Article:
The Faces of Black Twitter: Meet Johnetta 'Netta' Elzie
Johnetta ‘Netta’ Elzie photographed by Shayan Asgharnia for Okayplayer
Name: Johnetta ‘Netta’ Elzie
Twitter Handle: @Nettaaaaaaaa
On August 8th, 2014, Johnetta Elzie was 25 years old, living in St. Louis and had just finished a job as a phone interviewer for the United States Department of Agriculture. With thoughts of continuing her education, Elzie used social media to comment on topics such as pop culture, beauty, hair and sports. The next day, an unarmed Michael Brown was shot dead by a white police officer. The sight of his prone, lifeless body in the middle of street sent shockwaves throughout the black and brown community. It was that moment that served as the proverbial “straw that broke the camel’s back” for Elzie; she drove to Ferguson to join protests against the killing–and hasn’t looked back since. Known as @Nettaaaaaaaa on Twitter, this 21st century civil rights leader has become a force to be reckoned with, using her social media presence to advocate the fight against injustice.
An organizing member of WeTheProtesters.org, Elzie has been called one of the world’s greatest new leaders by Fortune and was the recipient of the Howard Zinn Freedom to Write Award back in 2015. Alongside members of the #BlackLivesMatter movement, DeRay McKesson and others online like Donovan X. Ramsey, Netta has helped collect data on people killed by police, been a field organizer for Amnesty International and served the people as a part of the Sophia Project in St. Louis. Like many others, she has used her voice to point attention to those who have been wronged, to those who need to be celebrated and to relate to the everyday up-and-downs that black-and-brown people go through in America. With 125K followers (and counting) — Netta’s social media following soared initially during the Ferguson protests thanks to her on-the-ground actions.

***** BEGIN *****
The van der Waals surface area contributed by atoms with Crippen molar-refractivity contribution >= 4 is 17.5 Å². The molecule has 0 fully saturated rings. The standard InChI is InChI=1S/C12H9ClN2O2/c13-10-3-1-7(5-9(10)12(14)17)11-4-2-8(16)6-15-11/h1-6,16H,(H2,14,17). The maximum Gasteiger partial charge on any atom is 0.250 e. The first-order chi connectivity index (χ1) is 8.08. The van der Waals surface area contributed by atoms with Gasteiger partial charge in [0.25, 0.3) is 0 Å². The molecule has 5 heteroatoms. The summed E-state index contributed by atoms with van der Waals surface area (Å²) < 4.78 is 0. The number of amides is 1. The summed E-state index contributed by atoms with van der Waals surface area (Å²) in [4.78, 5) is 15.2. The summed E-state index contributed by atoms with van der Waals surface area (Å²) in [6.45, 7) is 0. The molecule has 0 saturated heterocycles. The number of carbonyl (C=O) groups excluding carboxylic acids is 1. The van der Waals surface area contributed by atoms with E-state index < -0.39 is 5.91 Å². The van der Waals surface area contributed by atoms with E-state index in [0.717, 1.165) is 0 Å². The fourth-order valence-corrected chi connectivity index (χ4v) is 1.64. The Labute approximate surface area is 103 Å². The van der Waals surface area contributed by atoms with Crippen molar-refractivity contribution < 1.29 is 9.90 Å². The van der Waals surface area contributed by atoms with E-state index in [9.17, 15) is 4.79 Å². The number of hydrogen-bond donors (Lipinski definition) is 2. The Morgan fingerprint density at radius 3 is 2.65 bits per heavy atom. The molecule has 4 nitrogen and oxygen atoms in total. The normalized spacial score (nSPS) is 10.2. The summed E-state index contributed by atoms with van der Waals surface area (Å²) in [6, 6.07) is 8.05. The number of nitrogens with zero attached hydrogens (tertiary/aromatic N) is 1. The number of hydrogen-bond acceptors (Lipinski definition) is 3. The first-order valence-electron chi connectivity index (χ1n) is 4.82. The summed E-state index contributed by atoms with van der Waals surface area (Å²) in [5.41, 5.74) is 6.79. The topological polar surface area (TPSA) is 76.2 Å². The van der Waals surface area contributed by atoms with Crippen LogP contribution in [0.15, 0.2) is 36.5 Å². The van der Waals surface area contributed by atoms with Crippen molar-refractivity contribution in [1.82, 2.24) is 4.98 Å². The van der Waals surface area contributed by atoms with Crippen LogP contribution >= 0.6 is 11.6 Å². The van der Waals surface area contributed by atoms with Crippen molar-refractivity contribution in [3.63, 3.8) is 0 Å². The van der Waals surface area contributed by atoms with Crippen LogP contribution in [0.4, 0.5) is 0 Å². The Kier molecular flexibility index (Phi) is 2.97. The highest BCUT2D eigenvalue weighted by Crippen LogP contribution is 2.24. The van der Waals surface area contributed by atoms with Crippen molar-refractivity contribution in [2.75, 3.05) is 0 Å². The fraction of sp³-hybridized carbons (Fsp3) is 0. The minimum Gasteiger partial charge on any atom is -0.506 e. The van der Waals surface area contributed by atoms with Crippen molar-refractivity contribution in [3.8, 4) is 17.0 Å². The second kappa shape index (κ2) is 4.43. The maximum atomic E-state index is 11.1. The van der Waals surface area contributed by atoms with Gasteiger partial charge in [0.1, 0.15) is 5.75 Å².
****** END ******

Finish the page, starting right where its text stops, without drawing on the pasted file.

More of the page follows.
As a former Southeast Missouri State journalism student, Johnetta utilized Twitter and the power of the internet to fund, mobilize, execute protests and make demands on police departments. Such moves might have made anyone else concerned about just getting that blue check, but her online status has also made her a target of the intelligence monitoring community. Nonetheless, attempts by the trolls and stalkers have not stopped her in her quest to apply pressure to those in control of the laws and bylaws in this country. “I do share my first and last name online,” she told us in an emailed interview. “I didn’t want to share my name [originally] out of fear of trolls knowing my name, but I removed the fear and owned it online.” Her activism has turned her into a bright beacon, as presidential candidates (Hillary Clinton + Bernie Sanders, respectively) have sought her council in developing platforms around racial justice. “When I speak for myself, I call it ‘The Movement’ and I say that I’m a protester,” she told Complex‘s Aaron Randle in a March profile piece. “I don’t refer to myself as a ‘Black Lives Matter protester.”